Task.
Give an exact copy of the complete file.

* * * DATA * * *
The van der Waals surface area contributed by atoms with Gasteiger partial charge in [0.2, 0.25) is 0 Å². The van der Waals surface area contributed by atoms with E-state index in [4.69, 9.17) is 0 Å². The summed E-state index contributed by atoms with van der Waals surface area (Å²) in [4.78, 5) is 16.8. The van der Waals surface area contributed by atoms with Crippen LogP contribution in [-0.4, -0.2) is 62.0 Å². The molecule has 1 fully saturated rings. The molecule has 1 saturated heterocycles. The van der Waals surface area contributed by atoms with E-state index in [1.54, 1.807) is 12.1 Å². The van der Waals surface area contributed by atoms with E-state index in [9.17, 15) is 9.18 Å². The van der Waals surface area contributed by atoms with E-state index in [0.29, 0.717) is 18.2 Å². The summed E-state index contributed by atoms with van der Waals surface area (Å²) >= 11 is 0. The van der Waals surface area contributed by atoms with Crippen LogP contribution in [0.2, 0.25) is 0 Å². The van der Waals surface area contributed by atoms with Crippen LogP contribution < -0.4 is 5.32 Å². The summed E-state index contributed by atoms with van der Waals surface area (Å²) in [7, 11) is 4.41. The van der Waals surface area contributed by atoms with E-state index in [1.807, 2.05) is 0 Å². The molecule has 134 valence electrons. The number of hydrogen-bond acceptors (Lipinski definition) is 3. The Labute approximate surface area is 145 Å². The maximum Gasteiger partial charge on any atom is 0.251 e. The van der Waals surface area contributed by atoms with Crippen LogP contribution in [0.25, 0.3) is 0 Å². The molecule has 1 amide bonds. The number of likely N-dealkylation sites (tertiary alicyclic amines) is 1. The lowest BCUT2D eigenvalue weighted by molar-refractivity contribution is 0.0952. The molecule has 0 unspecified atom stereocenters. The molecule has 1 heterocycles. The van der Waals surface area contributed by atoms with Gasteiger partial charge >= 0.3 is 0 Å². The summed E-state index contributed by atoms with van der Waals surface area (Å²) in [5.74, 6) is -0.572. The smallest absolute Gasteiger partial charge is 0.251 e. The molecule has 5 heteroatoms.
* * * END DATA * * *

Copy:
The van der Waals surface area contributed by atoms with Gasteiger partial charge in [0.2, 0.25) is 0 Å². The van der Waals surface area contributed by atoms with E-state index in [4.69, 9.17) is 0 Å². The summed E-state index contributed by atoms with van der Waals surface area (Å²) in [4.78, 5) is 16.8. The van der Waals surface area contributed by atoms with Crippen LogP contribution in [-0.4, -0.2) is 62.0 Å². The molecule has 1 fully saturated rings. The molecule has 1 saturated heterocycles. The van der Waals surface area contributed by atoms with E-state index in [1.54, 1.807) is 12.1 Å². The van der Waals surface area contributed by atoms with E-state index in [9.17, 15) is 9.18 Å². The van der Waals surface area contributed by atoms with E-state index in [0.29, 0.717) is 18.2 Å². The summed E-state index contributed by atoms with van der Waals surface area (Å²) >= 11 is 0. The van der Waals surface area contributed by atoms with Crippen LogP contribution in [0.2, 0.25) is 0 Å². The van der Waals surface area contributed by atoms with Crippen LogP contribution < -0.4 is 5.32 Å². The summed E-state index contributed by atoms with van der Waals surface area (Å²) in [7, 11) is 4.41. The van der Waals surface area contributed by atoms with E-state index in [1.807, 2.05) is 0 Å². The molecule has 134 valence electrons. The number of hydrogen-bond acceptors (Lipinski definition) is 3. The Labute approximate surface area is 145 Å². The maximum Gasteiger partial charge on any atom is 0.251 e. The van der Waals surface area contributed by atoms with Crippen LogP contribution in [0.25, 0.3) is 0 Å². The molecule has 1 amide bonds. The number of likely N-dealkylation sites (tertiary alicyclic amines) is 1. The lowest BCUT2D eigenvalue weighted by molar-refractivity contribution is 0.0952. The molecule has 0 unspecified atom stereocenters. The molecule has 1 heterocycles. The van der Waals surface area contributed by atoms with Gasteiger partial charge >= 0.3 is 0 Å². The summed E-state index contributed by atoms with van der Waals surface area (Å²) in [5.74, 6) is -0.572. The smallest absolute Gasteiger partial charge is 0.251 e. The molecule has 5 heteroatoms.